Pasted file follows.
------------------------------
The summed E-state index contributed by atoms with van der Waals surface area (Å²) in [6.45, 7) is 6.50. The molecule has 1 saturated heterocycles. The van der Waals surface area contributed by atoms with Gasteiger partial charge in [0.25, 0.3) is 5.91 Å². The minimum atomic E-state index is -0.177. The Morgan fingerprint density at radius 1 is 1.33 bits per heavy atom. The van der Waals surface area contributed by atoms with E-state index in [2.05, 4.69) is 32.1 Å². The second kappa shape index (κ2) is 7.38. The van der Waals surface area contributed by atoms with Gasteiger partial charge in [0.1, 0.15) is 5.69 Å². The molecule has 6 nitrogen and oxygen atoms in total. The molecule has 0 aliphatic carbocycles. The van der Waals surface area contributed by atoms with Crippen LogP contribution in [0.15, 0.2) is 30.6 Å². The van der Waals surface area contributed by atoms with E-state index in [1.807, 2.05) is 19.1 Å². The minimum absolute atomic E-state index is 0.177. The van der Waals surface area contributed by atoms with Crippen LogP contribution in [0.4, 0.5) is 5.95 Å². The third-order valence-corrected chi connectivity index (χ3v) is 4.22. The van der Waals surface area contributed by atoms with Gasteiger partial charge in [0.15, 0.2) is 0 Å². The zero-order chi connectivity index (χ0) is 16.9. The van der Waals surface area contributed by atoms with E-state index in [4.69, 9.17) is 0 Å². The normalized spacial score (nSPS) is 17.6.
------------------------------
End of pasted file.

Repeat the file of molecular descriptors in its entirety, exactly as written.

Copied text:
The summed E-state index contributed by atoms with van der Waals surface area (Å²) in [6.45, 7) is 6.50. The molecule has 1 saturated heterocycles. The van der Waals surface area contributed by atoms with Gasteiger partial charge in [0.25, 0.3) is 5.91 Å². The minimum atomic E-state index is -0.177. The Morgan fingerprint density at radius 1 is 1.33 bits per heavy atom. The van der Waals surface area contributed by atoms with E-state index in [2.05, 4.69) is 32.1 Å². The second kappa shape index (κ2) is 7.38. The van der Waals surface area contributed by atoms with Gasteiger partial charge in [0.1, 0.15) is 5.69 Å². The molecule has 6 nitrogen and oxygen atoms in total. The molecule has 0 aliphatic carbocycles. The van der Waals surface area contributed by atoms with Crippen LogP contribution in [0.15, 0.2) is 30.6 Å². The van der Waals surface area contributed by atoms with E-state index in [1.807, 2.05) is 19.1 Å². The minimum absolute atomic E-state index is 0.177. The van der Waals surface area contributed by atoms with Crippen LogP contribution in [0.4, 0.5) is 5.95 Å². The third-order valence-corrected chi connectivity index (χ3v) is 4.22. The van der Waals surface area contributed by atoms with Gasteiger partial charge in [0.15, 0.2) is 0 Å². The zero-order chi connectivity index (χ0) is 16.9. The van der Waals surface area contributed by atoms with E-state index in [4.69, 9.17) is 0 Å². The normalized spacial score (nSPS) is 17.6.